Matthew lives with his poor family in a dark, dreary corner of the attic. But he is a little mouse with a big dream. At first, he doesn’t know what he wants to be when he grows up. But after a visit to the museum, he dreams about becoming an artist. With his mind flooded with colour, form and shape, he sees the dreariness of his surroundings as an opportunity and learns that things are what you see them to be.
Leo Lionni was an Italian American artist, who also wrote and illustrated children’s picture books. His work, based on collage as its primary medium, is deceptively simple. There are opportunities here to learn about portraiture, landscape painting, still life, impressionism, cubism and pointillism. Learn, too, about Monet, Picasso and Miro; all styles represented in Matthew’s museum.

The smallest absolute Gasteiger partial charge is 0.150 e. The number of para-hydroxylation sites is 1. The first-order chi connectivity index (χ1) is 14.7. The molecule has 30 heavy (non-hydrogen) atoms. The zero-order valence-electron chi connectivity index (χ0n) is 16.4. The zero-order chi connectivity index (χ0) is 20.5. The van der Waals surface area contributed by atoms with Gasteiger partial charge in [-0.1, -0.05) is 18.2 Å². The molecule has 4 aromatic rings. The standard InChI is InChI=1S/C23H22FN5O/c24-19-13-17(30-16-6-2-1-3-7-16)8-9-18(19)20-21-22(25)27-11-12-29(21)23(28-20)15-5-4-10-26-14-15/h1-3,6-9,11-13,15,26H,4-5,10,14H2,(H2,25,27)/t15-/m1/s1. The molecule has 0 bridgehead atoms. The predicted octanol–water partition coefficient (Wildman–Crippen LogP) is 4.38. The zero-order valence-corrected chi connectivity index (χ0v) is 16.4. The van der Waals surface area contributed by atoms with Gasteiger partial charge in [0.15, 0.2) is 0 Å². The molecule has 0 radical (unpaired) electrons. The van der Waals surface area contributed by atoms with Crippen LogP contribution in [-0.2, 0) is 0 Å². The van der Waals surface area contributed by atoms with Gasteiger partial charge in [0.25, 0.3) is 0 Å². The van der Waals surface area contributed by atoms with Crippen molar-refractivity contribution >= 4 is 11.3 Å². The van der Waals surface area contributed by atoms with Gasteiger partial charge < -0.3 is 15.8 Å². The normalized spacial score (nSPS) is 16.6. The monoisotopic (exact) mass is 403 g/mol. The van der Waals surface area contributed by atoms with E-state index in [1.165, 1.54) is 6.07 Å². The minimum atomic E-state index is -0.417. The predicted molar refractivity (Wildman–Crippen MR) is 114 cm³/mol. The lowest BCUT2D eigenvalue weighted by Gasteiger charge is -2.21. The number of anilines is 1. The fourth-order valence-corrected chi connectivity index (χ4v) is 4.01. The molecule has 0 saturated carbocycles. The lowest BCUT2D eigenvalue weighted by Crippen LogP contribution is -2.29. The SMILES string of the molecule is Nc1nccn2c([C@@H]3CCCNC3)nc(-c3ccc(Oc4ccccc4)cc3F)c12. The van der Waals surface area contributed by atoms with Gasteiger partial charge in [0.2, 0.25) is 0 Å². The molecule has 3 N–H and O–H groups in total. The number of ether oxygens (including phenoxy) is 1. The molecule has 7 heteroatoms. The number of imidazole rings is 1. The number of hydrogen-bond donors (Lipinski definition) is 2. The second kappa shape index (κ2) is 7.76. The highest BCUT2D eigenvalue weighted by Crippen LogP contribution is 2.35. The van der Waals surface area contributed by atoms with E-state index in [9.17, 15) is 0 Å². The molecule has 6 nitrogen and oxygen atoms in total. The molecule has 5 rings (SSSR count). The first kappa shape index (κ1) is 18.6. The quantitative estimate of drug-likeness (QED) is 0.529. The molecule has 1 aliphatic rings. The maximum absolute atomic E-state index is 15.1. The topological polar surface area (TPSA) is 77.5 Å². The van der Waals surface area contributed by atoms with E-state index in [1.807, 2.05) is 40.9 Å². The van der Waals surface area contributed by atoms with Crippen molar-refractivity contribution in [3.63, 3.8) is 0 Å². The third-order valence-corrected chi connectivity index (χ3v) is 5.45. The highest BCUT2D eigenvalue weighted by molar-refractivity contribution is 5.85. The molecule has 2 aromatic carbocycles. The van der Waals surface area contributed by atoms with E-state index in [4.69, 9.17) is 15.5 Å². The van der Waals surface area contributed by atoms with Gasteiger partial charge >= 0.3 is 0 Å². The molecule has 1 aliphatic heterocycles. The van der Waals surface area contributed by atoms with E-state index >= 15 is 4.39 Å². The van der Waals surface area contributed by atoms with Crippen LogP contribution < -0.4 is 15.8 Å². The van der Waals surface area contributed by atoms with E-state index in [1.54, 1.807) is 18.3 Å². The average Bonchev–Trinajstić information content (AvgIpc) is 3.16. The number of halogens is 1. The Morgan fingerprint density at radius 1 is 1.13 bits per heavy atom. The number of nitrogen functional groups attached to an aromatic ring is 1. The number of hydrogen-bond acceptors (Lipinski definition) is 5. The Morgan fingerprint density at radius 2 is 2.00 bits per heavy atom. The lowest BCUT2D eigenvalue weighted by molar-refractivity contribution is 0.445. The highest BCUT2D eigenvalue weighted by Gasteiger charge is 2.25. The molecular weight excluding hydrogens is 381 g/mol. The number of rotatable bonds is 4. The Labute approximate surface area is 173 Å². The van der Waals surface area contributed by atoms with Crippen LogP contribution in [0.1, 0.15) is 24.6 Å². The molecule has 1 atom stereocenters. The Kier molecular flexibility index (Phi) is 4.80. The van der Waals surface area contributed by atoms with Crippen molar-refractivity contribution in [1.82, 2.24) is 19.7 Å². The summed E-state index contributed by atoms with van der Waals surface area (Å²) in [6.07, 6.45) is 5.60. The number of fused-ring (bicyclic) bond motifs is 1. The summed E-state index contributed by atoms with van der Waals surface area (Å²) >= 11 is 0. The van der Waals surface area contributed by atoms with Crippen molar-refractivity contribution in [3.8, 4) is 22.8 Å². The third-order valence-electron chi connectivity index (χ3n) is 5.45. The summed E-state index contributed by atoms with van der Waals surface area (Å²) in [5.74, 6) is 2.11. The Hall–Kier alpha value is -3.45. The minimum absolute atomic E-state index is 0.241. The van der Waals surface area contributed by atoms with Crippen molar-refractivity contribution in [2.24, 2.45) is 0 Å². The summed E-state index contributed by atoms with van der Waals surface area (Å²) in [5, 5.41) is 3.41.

But beyond the images, which in themselves create a picture book with appeal to very young children, lies an anthropomorphic fable which is deeply philosophical. It talks about dreams, inspiration, commitment to an ideal and determination to succeed, even when those around us might have very different aspirations. It’s about finding out who you are made to be, and about pursuing your dream to become that person
This is a difficult book for which to provide a recommended age. For pure enjoyment of colour, shape and texture it is suitable for 3—5 year olds. It is an ideal text to introduce 5-7 year olds to various expressions of art. But as with all complex picture books, the underlying themes and the questions which they raise would continue to challenge the thinking of any Junior school aged pupil. I highly recommend this book. It is the reissue of an original hardback, but none the less welcome – if your hardback version has been read as much as it deserves to be, it will have fallen apart a long time ago.